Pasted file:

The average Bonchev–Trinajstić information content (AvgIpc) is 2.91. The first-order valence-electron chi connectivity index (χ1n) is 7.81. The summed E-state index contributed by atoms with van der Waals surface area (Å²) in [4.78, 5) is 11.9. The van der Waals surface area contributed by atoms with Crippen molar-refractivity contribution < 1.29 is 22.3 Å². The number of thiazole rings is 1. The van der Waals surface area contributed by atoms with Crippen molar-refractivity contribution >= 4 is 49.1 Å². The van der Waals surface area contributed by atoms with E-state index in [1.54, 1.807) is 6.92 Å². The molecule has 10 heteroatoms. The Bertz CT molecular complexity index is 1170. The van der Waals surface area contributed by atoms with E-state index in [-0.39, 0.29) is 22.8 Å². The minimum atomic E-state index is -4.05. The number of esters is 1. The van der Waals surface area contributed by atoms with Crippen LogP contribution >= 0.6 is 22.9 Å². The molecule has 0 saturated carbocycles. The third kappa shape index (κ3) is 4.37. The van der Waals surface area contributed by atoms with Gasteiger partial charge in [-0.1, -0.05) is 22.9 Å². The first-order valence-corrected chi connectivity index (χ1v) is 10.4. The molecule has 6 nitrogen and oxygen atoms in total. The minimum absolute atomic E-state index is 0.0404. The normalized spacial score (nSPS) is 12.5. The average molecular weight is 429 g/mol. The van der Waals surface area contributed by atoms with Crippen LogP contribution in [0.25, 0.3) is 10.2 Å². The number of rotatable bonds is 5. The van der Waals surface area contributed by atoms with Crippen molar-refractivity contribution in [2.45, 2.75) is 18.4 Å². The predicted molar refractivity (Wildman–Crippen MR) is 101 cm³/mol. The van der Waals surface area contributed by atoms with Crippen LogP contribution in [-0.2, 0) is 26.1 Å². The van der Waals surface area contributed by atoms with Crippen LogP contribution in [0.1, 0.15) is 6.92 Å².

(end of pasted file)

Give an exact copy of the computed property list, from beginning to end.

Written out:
The average Bonchev–Trinajstić information content (AvgIpc) is 2.91. The first-order valence-electron chi connectivity index (χ1n) is 7.81. The summed E-state index contributed by atoms with van der Waals surface area (Å²) in [4.78, 5) is 11.9. The van der Waals surface area contributed by atoms with Crippen molar-refractivity contribution < 1.29 is 22.3 Å². The number of thiazole rings is 1. The van der Waals surface area contributed by atoms with Crippen molar-refractivity contribution >= 4 is 49.1 Å². The van der Waals surface area contributed by atoms with E-state index in [1.54, 1.807) is 6.92 Å². The molecule has 10 heteroatoms. The Bertz CT molecular complexity index is 1170. The van der Waals surface area contributed by atoms with E-state index in [-0.39, 0.29) is 22.8 Å². The minimum atomic E-state index is -4.05. The number of esters is 1. The van der Waals surface area contributed by atoms with Crippen LogP contribution >= 0.6 is 22.9 Å². The molecule has 0 saturated carbocycles. The third kappa shape index (κ3) is 4.37. The van der Waals surface area contributed by atoms with Gasteiger partial charge in [-0.1, -0.05) is 22.9 Å². The first-order valence-corrected chi connectivity index (χ1v) is 10.4. The molecule has 6 nitrogen and oxygen atoms in total. The minimum absolute atomic E-state index is 0.0404. The normalized spacial score (nSPS) is 12.5. The average molecular weight is 429 g/mol. The van der Waals surface area contributed by atoms with Crippen LogP contribution in [0.25, 0.3) is 10.2 Å². The number of rotatable bonds is 5. The van der Waals surface area contributed by atoms with Crippen molar-refractivity contribution in [2.45, 2.75) is 18.4 Å². The predicted molar refractivity (Wildman–Crippen MR) is 101 cm³/mol. The van der Waals surface area contributed by atoms with Crippen LogP contribution in [-0.2, 0) is 26.1 Å². The van der Waals surface area contributed by atoms with Crippen LogP contribution in [0.1, 0.15) is 6.92 Å².